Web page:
As I moved from healthcare delivery into academia I breathed a sigh of relief to know that I would still be having supervision. That this supervision was all mine- no sharing it with anyone else, no politicising it, no focus on the broader service I work in. Before I started my PhD I was lucky enough to  a) know my supervisor from my undergraduate degree b) have a period of time immediately before my PhD where we worked together to put my funding application in and consequently developed a working relationship. Putting all these factors together meant that I approached my supervision with a positive outlook. And my supervisor is wonderful. She made some clear recommendations about how frequently supervision would occur, that writing an agenda in advance and writing minutes up afterwards would be useful. And she checks all my minutes! And reminds me of anything I have missed, or clarifies anything I haven’t quite gotten right in them. My supervisor has always been extremely transparent and clear about what she expects from me. Yet puts no pressure on me – I am able to use supervision how I see fit. I write the agenda.

 

That is not to say it is always smooth sailing:

– I confess that I have had some moments of paranoia and panic: “What will my supervisor think about my opinion?”, “What will she say about what I have done?”, “Does she think I am stupid!?”. Putting my opinion out there can be daunting. (Of note this is simply imposter syndrome and will NEVER go away, whether I work as an SLT or as academic).

– I realise how genuinely terrible my knowledge of grammar and punctuation is. But my supervisor and I often laugh the root cause of this: I am a child of the 80s, educated in England, so that’s ok. And I think I am getting better at this with her help….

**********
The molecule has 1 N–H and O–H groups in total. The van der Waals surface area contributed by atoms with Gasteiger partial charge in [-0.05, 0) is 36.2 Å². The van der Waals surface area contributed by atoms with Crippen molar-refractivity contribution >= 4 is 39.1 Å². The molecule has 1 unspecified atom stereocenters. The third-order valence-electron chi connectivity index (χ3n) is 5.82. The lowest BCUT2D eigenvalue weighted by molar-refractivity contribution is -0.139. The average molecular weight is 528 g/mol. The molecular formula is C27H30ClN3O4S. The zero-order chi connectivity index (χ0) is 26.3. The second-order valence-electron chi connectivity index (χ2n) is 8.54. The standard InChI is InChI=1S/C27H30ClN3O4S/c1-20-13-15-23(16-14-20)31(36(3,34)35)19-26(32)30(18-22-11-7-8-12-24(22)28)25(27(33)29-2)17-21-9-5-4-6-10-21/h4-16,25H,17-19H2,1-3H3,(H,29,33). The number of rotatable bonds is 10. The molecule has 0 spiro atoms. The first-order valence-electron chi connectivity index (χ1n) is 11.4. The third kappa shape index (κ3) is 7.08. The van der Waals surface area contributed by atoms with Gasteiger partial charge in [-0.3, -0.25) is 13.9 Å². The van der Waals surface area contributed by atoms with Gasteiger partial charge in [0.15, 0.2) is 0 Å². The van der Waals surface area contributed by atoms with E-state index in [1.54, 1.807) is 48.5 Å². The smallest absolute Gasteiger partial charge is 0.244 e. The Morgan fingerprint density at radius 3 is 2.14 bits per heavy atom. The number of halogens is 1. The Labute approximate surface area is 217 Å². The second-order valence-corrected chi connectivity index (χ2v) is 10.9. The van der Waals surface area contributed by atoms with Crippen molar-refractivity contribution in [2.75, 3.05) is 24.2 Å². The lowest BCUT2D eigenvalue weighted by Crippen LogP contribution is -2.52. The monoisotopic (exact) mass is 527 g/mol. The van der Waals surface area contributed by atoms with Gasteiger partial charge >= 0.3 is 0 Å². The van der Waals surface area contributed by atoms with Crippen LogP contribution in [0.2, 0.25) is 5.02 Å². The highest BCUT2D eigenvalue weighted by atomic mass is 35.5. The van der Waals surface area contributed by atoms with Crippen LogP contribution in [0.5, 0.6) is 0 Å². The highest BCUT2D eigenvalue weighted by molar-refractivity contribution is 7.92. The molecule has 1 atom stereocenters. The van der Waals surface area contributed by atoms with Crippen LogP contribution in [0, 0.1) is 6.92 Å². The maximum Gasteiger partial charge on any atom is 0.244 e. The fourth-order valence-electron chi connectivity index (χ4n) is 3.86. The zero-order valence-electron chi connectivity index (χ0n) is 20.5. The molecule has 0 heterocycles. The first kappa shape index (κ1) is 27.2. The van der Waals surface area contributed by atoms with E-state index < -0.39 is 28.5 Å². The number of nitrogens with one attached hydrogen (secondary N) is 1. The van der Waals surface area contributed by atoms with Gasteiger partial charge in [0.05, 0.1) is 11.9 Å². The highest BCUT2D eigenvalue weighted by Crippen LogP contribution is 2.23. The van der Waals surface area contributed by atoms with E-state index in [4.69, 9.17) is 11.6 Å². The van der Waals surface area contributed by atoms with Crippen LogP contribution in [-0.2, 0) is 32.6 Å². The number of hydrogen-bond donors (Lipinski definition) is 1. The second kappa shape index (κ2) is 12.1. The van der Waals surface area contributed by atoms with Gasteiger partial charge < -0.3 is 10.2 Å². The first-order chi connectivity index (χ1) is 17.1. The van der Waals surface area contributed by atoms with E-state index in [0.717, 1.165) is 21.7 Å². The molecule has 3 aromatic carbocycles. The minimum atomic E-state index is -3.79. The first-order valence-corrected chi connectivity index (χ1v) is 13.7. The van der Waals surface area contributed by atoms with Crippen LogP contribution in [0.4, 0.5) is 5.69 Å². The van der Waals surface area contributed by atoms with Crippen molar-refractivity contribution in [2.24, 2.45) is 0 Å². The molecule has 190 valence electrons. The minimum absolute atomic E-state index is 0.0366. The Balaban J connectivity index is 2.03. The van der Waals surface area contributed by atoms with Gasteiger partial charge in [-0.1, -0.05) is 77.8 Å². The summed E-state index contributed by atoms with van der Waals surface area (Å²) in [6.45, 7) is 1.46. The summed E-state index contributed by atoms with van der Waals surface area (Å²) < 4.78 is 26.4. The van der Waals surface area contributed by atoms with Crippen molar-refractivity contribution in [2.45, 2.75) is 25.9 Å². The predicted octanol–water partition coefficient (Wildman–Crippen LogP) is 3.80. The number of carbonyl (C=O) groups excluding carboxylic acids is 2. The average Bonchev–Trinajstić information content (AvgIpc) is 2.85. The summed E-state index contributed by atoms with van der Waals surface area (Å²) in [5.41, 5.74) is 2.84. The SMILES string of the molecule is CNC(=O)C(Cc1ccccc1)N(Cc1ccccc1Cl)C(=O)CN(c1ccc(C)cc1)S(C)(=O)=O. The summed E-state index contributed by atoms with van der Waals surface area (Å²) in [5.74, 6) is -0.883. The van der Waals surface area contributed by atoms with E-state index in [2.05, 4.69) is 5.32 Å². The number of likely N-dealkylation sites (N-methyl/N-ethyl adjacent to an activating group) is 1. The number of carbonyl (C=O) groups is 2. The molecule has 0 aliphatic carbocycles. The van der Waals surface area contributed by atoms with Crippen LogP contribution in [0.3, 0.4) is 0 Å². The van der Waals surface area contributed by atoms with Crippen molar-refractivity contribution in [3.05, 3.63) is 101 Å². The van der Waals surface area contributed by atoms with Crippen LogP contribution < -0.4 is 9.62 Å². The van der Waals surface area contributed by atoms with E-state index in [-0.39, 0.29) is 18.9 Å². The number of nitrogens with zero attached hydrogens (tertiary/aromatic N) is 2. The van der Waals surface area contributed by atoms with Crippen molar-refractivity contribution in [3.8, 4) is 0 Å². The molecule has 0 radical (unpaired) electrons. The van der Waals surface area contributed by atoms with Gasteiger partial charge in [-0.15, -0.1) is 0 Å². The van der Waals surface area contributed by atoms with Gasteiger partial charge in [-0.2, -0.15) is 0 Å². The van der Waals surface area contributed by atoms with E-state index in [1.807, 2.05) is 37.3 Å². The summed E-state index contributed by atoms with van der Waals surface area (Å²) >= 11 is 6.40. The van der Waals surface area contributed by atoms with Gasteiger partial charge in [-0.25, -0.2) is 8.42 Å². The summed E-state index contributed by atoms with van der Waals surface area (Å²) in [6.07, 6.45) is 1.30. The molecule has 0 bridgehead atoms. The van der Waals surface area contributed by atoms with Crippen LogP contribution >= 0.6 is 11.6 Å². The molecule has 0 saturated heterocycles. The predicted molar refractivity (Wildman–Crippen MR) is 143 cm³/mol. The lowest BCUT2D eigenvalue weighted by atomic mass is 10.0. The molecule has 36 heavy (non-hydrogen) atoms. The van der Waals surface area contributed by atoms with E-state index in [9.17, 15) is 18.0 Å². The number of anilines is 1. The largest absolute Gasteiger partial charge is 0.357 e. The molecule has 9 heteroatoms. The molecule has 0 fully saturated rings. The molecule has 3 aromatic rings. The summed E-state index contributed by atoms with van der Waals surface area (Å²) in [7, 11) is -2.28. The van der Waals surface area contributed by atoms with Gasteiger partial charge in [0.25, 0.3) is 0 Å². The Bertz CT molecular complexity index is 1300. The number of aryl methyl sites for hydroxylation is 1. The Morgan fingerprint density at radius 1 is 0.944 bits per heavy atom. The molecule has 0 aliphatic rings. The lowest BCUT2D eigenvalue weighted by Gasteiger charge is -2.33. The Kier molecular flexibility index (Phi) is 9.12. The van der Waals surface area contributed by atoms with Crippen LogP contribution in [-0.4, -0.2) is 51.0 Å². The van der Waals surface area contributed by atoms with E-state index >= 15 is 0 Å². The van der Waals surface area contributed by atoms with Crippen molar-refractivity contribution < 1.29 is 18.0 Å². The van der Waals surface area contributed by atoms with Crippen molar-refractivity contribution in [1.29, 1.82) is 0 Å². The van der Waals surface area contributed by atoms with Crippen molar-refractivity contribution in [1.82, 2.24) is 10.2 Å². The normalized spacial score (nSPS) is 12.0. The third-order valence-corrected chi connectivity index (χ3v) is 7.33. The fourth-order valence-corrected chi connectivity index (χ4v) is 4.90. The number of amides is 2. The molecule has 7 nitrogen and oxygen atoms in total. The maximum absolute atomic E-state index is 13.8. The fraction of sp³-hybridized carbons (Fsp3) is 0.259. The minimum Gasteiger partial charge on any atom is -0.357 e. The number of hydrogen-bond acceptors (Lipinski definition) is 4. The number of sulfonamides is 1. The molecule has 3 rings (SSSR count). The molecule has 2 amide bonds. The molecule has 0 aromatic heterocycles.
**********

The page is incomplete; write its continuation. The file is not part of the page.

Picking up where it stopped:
– Getting feedback on written work can be disheartening. I have found that I need to be much more patient in academia. I used to write and send reports that were ‘good enough’ in order to meet a deadline and get a patient what they needed. In academia the focus must be on the quality of the work- and thus I spend a lot longer than I would perhaps want to trying to perfect written work (articles, protocols, ethics applications, thesis chapters). This is a kind of pleasure-pain for me if I am honest- and perhaps should be more fully explored in an entire other blog post!

 

But these are the exact kind of things that my supervisor is there for. She calls me out when I get something wrong so I don’t make a fool of myself. And she buoys me up when I have a good idea. She is excellent at editing – I mean truly excellent. I am learning SO much from her. And I love to learn. I find the work I produce so satisfying. I am reminded of previous posts where I have compared a PhD to a marathon or to being a parent. It is difficult but so worth it. And my supervisor is my running coach and my conscience. Seriously: thank goodness for supervision!